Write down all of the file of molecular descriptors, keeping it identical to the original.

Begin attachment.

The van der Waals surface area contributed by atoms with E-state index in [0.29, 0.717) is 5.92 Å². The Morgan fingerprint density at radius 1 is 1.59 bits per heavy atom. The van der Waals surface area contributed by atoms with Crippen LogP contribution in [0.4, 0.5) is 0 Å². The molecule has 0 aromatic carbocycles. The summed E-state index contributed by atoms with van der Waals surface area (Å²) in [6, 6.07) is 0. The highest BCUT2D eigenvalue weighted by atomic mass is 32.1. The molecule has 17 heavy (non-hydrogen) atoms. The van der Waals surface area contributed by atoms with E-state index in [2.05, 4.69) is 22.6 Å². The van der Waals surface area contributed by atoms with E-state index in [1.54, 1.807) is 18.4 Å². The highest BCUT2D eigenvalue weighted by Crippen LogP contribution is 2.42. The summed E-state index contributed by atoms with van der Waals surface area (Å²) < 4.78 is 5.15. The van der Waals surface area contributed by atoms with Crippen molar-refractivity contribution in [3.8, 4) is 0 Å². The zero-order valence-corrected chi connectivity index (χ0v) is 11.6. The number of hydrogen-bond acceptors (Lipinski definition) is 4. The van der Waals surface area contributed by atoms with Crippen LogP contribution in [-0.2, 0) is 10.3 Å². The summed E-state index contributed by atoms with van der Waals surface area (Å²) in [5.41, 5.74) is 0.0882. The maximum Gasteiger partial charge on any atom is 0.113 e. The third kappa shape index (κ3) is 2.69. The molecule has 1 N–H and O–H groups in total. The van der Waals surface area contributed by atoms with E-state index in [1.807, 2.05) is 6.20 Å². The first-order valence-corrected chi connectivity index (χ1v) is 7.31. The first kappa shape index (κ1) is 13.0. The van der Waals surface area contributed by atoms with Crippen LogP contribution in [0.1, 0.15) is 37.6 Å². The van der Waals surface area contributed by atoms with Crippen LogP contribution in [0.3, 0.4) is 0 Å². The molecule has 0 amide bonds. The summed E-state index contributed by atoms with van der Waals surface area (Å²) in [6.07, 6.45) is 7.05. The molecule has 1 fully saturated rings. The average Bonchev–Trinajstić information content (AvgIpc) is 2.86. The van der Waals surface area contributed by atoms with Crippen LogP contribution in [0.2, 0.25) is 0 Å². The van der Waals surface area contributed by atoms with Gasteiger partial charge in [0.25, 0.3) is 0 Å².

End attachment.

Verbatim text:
The van der Waals surface area contributed by atoms with E-state index in [0.29, 0.717) is 5.92 Å². The Morgan fingerprint density at radius 1 is 1.59 bits per heavy atom. The van der Waals surface area contributed by atoms with Crippen LogP contribution in [0.4, 0.5) is 0 Å². The molecule has 0 aromatic carbocycles. The summed E-state index contributed by atoms with van der Waals surface area (Å²) in [6, 6.07) is 0. The highest BCUT2D eigenvalue weighted by atomic mass is 32.1. The molecule has 17 heavy (non-hydrogen) atoms. The van der Waals surface area contributed by atoms with E-state index in [2.05, 4.69) is 22.6 Å². The van der Waals surface area contributed by atoms with E-state index in [1.54, 1.807) is 18.4 Å². The highest BCUT2D eigenvalue weighted by Crippen LogP contribution is 2.42. The summed E-state index contributed by atoms with van der Waals surface area (Å²) < 4.78 is 5.15. The van der Waals surface area contributed by atoms with Crippen molar-refractivity contribution in [3.8, 4) is 0 Å². The zero-order valence-corrected chi connectivity index (χ0v) is 11.6. The number of hydrogen-bond acceptors (Lipinski definition) is 4. The van der Waals surface area contributed by atoms with Crippen LogP contribution in [-0.2, 0) is 10.3 Å². The summed E-state index contributed by atoms with van der Waals surface area (Å²) in [5.41, 5.74) is 0.0882. The maximum Gasteiger partial charge on any atom is 0.113 e. The third kappa shape index (κ3) is 2.69. The molecule has 1 N–H and O–H groups in total. The van der Waals surface area contributed by atoms with E-state index in [1.807, 2.05) is 6.20 Å². The first-order valence-corrected chi connectivity index (χ1v) is 7.31. The first kappa shape index (κ1) is 13.0. The van der Waals surface area contributed by atoms with Crippen LogP contribution in [0.1, 0.15) is 37.6 Å². The van der Waals surface area contributed by atoms with Crippen LogP contribution in [0.3, 0.4) is 0 Å². The molecule has 0 amide bonds. The summed E-state index contributed by atoms with van der Waals surface area (Å²) in [6.07, 6.45) is 7.05. The molecule has 1 fully saturated rings. The average Bonchev–Trinajstić information content (AvgIpc) is 2.86. The van der Waals surface area contributed by atoms with Crippen LogP contribution in [0.2, 0.25) is 0 Å². The van der Waals surface area contributed by atoms with Gasteiger partial charge in [0.25, 0.3) is 0 Å².